Desctruction AllStars had a chance to deliver some creative car combat and it mostly set it sights on being mediocre and forgettable. Granted it’s free for PS+ users so it’s not a large barrier to get into. But down the road this is not a game worth a price of admission unless they prove they can do something better. It’ll likely be forgotten in the eventual ocean of other PS5 exclusives that release down the road.
A Shady Part of Me is short and could be completed in an evening or two, so it’s much easier to digest what’s on offer before the simplicity of it wears you out. Overall, I would love to have seen more complexity in my time with it, or simply deeper twists on an already crowded genre. If not mechanically then emotionally. LIMBO and INSIDE were standouts not only because of the mechanics but the world-building and tension as well. Likewise, Braid was an homage that never squandered on difficulty. I hope that what comes next from this studio is a bit more daring than what came before it, as A Shady Part of Me inspires confidence.
Demon’s Souls established what came next and it’s all due to its first-class design decisions that are still in Souls games today. For those of you who missed it and came in later through Dark Souls, you’ll be right at home here. Don’t miss out on the PS5’s showpiece if you can. You deserve to experience Demon’s Souls with Bluepoint’s elevation of it. I can’t wait to see what comes next from Bluepoint, From Software, and the PS5.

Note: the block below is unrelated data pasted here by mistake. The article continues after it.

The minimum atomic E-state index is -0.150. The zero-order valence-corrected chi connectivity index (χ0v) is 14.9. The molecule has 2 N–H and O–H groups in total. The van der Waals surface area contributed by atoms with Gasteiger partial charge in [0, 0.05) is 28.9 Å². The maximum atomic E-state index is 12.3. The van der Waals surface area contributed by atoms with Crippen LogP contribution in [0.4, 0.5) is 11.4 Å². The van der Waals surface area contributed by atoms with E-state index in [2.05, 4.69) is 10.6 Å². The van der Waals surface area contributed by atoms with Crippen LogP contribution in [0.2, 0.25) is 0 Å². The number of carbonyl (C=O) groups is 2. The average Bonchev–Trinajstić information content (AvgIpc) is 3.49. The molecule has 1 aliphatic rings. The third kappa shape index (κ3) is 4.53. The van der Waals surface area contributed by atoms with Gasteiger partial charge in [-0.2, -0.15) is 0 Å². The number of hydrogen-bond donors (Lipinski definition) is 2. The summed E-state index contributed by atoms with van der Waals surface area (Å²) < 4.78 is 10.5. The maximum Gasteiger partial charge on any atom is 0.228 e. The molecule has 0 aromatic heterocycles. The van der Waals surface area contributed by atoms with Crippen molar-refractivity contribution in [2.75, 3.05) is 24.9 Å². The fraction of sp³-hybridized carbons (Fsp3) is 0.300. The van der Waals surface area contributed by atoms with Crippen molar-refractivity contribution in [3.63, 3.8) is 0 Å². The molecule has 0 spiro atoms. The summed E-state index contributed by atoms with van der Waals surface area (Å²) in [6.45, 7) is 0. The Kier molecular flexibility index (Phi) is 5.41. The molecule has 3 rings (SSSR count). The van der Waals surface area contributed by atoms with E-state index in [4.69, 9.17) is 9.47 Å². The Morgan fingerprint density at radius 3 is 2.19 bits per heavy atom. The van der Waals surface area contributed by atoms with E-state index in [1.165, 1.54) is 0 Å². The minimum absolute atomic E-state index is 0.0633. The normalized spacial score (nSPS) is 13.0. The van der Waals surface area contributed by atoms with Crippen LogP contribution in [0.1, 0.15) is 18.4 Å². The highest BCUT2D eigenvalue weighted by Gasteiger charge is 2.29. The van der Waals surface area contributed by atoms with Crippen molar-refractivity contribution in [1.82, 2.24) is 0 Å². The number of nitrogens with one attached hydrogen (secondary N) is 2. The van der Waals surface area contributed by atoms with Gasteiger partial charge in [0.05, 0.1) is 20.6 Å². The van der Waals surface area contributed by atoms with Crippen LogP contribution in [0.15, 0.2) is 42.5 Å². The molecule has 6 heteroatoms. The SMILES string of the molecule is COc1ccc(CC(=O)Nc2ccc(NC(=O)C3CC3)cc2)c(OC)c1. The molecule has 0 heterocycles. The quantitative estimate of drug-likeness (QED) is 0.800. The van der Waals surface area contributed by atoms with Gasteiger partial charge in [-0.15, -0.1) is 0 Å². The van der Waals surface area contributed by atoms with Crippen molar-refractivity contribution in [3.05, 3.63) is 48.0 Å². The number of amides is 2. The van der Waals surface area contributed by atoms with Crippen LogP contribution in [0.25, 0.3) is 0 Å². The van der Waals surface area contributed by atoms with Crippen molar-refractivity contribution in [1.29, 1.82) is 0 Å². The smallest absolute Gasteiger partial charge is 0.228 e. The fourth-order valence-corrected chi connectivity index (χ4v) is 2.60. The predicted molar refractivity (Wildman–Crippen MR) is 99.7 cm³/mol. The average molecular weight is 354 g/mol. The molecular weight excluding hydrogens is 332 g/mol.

It all ends up coming across as an ‘almost’ experience. Pacer is almost a successor to Wipeout, but poor track design, a lack of strong audio design, and lackluster weapons all add up to a ho-hum experience that leaves you wanting for the early Wipeout days. If you really need something to scratch that old itch, then give Pacer a whirl. If you’re looking for the next S-Class zero-g racer, you’ll likely want to dust off an older PlayStation.
The Dungeon of Naheulbeuk is altogether an enjoyable romp that will land with you about as far as you can tolerate cringeworthy humor and a lite XCOM layer set in a Dungeons and Dragons setting. Also, do yourself a favor and mute the Elf. Permanently. The game has it as an available option; it’s like they knew how bad the humor might be. So do it and you’ll thank me later.
I truly wonder what will come next for Flight. Whether this simulator becomes a new defacto standard for this technology, or if Microsoft will take this marriage of game engine with satellite and real time data into something even richer as an experience. For now, I’m enjoying flying from LAX, seeing my brother’s neighborhood in Newport Beach, and heading southward to Maui to see the Road to Hana again.